[HALIFAX, NS] — The Halifax Regional Municipality ranks near the bottom of 10 Canadian cities in terms of investing in the downtown, a new report finds.
According to the report, commissioned by 10 downtown development commissions and compiled by the Canadian Urban Institute, downtown Halifax has received just $34 million in municipal investments since 2000. London, Ont., comparable in size to HRM, invested over $174 million between 1998 and 2011.
“HRM hasn’t … invested as heavily as many other downtowns,” researcher Katherine Morton told a crowd of about 100 at Neptune Theatre on Wednesday afternoon. “(But) the central library project really is symbolic of how the municipality is really starting to show leadership in the downtown … the convention centre is another one, (while) it hasn’t been included in this calculation, it is yet again another symbol of downtown Halifax really emerging as an important place to invest in.”
It wasn’t all bad news, however. Among the 10 cities surveyed, Halifax came first in “walkability” despite what Morton called “challenging topography” — or hills.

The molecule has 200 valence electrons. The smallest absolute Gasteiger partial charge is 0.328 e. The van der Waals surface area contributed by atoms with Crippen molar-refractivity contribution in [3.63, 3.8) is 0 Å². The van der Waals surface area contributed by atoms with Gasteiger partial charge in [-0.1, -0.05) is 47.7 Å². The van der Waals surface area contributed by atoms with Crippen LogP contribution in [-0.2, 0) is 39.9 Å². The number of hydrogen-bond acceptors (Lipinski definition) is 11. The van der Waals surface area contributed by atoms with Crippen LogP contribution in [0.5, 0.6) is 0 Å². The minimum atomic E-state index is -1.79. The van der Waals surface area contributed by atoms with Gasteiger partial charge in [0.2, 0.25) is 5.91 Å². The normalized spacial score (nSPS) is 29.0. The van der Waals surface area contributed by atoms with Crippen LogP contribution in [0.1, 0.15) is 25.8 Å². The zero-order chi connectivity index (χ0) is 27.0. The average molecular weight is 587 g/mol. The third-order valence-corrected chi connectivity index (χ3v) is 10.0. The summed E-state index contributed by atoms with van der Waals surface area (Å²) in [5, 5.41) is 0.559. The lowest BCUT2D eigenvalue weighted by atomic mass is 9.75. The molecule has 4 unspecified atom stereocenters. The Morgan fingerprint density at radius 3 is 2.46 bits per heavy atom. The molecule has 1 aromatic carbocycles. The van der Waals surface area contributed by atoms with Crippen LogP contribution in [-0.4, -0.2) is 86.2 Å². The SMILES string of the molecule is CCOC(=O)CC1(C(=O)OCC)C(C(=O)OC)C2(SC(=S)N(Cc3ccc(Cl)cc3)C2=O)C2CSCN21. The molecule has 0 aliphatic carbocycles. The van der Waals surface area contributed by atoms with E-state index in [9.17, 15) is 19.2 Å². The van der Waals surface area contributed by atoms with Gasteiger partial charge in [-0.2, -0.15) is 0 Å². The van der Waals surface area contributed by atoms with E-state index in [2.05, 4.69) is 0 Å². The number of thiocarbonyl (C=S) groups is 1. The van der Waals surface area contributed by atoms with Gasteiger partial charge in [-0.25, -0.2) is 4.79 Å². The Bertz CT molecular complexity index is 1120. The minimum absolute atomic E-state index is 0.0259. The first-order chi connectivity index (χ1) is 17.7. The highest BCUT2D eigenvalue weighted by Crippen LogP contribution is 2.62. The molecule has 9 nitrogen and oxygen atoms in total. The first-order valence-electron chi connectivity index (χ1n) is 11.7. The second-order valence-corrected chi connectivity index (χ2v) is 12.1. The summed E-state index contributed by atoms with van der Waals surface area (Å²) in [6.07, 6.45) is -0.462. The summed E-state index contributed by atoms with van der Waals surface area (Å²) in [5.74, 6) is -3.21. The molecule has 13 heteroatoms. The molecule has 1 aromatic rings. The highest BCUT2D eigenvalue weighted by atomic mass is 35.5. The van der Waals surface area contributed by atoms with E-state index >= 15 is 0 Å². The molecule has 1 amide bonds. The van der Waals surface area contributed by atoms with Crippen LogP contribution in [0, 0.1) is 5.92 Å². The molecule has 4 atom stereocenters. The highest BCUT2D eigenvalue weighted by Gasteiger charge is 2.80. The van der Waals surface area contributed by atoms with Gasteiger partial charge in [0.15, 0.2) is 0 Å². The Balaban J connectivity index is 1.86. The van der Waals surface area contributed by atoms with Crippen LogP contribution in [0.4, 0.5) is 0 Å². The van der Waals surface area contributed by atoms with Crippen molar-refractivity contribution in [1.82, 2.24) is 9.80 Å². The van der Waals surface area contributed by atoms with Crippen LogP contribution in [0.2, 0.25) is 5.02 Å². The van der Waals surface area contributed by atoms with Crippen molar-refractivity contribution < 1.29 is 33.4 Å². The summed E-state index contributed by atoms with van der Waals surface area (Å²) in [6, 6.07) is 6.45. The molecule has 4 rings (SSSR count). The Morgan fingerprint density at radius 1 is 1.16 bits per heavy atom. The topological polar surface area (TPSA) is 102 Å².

Indeed, most of the presentation focused not on the amount of money flowing in from various levels of government, but rather what other cities are doing to address similar issues as those facing Halifax.
Those ideas are ripe for “stealing,” according to Downtown Halifax Business Commission CEO Paul MacKinnon.
MacKinnon referenced a number of issues facing the downtown — from homelessness and poverty to proper public transportation to population density. Ottawa, for instance, waived development fees for downtown residential projects and has recovered those lost revenues in a larger tax base.
The full report, called The Value of Investing in Canadian Downtowns, can be found at the Downtown Halifax Business Commission’s website – downtownhalifax.ca .